In this deeply personal interview, I talk with Kristen Edens, the talented quilt artist and founding owner of Edens Heirlooms. We talk about the difficult twists and turns of her earlier careers—and the month-long travel sabbatical that changed her life and launched her creative business. We also dive into the unique ways she works with clients to create one-of-a-kind quilts; quilting as a contemporary artform; and her passion for history and genealogy as driving forces. In the process, Kristen shares her wisdom for anyone who would love to follow a passion or dream, and her delightful ambitions for the next five years.
You’re only one <play> button away from this powerful, uplifting interview. Go on, you’ve got this!
For two full seasons, Kristen Edens had a standing invitation to join me for Tiny Sparks, Big Flames—alas, to no avail. We first met in 2018 and bonded over our mutual love of writing and storytelling. Kristen had heard from a friend that I was toying with the idea of a digital magazine. Amazingly, she reached out, and we met face-to-face at one of my favorite Starbucks. There, we sketched out an idea for a light-hearted, online magazine called Boomalally, whose mission would be to celebrate the stories of people over 50 who were “marching to the beat of their own drums.” Then, off we went, gathering and editing stories and building a beautiful website that would serve as our platform—and our joint labor of love.
Fast forward four years and close to three seasons of TSBF, and the talented Kristen Edens said, “Yes!”
During this touching interview, Kristen and I cover a wide range of subjects, including the persistent challenges and obstacles she faced during her first two careers, the transformative travel sabbatical that rocked her world, and the passion for stitching that she’s had since the age of six which would become the foundation for a successful creative business. With openness and generosity of spirit, she shares the secrets behind her success—from the distinctive ways she works with clients to create a unique vision for their custom quilts; “celebrates family, honors tradition, and preserves memories” in the form of contemporary quilt art; and honors history and genealogy in the process.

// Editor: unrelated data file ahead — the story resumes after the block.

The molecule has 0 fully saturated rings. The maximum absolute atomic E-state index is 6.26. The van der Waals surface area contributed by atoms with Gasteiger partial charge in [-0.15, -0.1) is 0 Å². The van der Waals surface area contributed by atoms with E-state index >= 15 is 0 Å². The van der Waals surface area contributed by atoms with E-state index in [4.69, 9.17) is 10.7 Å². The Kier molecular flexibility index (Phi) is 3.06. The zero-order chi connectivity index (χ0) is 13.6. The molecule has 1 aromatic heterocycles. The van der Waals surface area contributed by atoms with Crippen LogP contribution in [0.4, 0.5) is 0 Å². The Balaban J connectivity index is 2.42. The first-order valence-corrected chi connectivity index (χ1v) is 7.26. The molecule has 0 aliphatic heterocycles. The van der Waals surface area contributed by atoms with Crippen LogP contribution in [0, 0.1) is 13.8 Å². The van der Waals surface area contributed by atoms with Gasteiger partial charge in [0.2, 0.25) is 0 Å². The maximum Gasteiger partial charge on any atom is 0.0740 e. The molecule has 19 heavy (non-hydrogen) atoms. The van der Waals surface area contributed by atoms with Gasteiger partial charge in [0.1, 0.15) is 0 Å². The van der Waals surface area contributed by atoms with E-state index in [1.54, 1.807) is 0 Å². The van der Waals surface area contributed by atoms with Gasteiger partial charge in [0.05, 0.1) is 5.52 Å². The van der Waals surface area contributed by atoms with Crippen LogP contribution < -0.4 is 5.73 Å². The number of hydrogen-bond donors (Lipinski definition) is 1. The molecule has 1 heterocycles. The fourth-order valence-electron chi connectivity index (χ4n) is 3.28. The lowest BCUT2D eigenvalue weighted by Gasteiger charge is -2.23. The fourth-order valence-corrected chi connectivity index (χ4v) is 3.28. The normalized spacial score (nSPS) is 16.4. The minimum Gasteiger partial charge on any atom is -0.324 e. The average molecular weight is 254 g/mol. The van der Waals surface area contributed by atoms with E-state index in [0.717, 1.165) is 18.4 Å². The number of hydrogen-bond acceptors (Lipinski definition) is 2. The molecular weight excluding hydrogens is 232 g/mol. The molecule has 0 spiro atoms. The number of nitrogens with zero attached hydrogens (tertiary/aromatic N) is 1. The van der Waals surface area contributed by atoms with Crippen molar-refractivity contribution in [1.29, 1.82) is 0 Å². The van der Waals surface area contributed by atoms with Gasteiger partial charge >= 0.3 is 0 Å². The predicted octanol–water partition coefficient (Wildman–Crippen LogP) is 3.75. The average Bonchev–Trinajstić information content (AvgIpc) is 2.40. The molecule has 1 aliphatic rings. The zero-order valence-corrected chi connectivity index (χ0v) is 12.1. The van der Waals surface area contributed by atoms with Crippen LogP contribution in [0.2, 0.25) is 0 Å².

You will love hearing the excitement in her voice as she shares stories about two of her most recent creations and the remarkable ways that fabrics, photos, and mementos speak to her as she designs and stitches these wonderful creations. You’ll also enjoy learning about her love of yellow M&Ms, her average perfect day, and her dreams for the next five years.
- She is adopted, located her birth parents at age 19, and has enjoyed getting to know her extended family and siblings. She’s the oldest of 13!
- She has traveled to Canada, Mexico, Britain, Denmark, Finland, Sweden, and Russia, and has a tour of Peru scheduled in October 2023.
- She owns four bicycles: a racing bike, a touring bicycle, a mountain bicycle, and a tandem bicycle. Additionally, she has competed in 3 triathlons, finishing in the top 10% for her age group. (She is not fond of running.)
- With herbalism and ancient remedies as a favorite pastime, she enjoys growing herbs and experimenting with tinctures, balms, infusions, teas, and more.
- If born 100 (or so) years earlier, she would have been one of the pioneers to cross the prairies to Oregon.
Edens Heirlooms’ Website
National Park Service – Starting point for Kristen’s annual travel sabbaticals
The International Quilt Museum
Legends of the Old West – Kristen’s favorite podcast
The Quilt Show – For artistic inspiration
Simon’s Cat Extra – For a daily laugh
Quotes by Kristen
“…courage comes when you’re fed up sometimes. You’ve played the game. You’ve played life. You’ve done what you’ve been told for so long, and it’s not working.… What’s the norm, what’s the status quo, or what’s expected does not necessarily work for everybody else.”
“What I bring to customers is a vision that perhaps they can’t quite see…. I take their vision, I take their notes, I take their tidbits—the photos, the mementos that they give me—and let them speak to me.”
“Quilts are just viewed as blankets: Something to store in a chest or a closet when it’s summer and then you pull it out again in the winter. Or you take it to the beach—heaven forbid, don’t anybody listening take their quilts to the beach. So they don’t realize that it’s an expression, that it shares history, that it’s something that can be cherished and preserved in fabric art.”
“You’re going to have a lot of naysayers—and let them naysay.”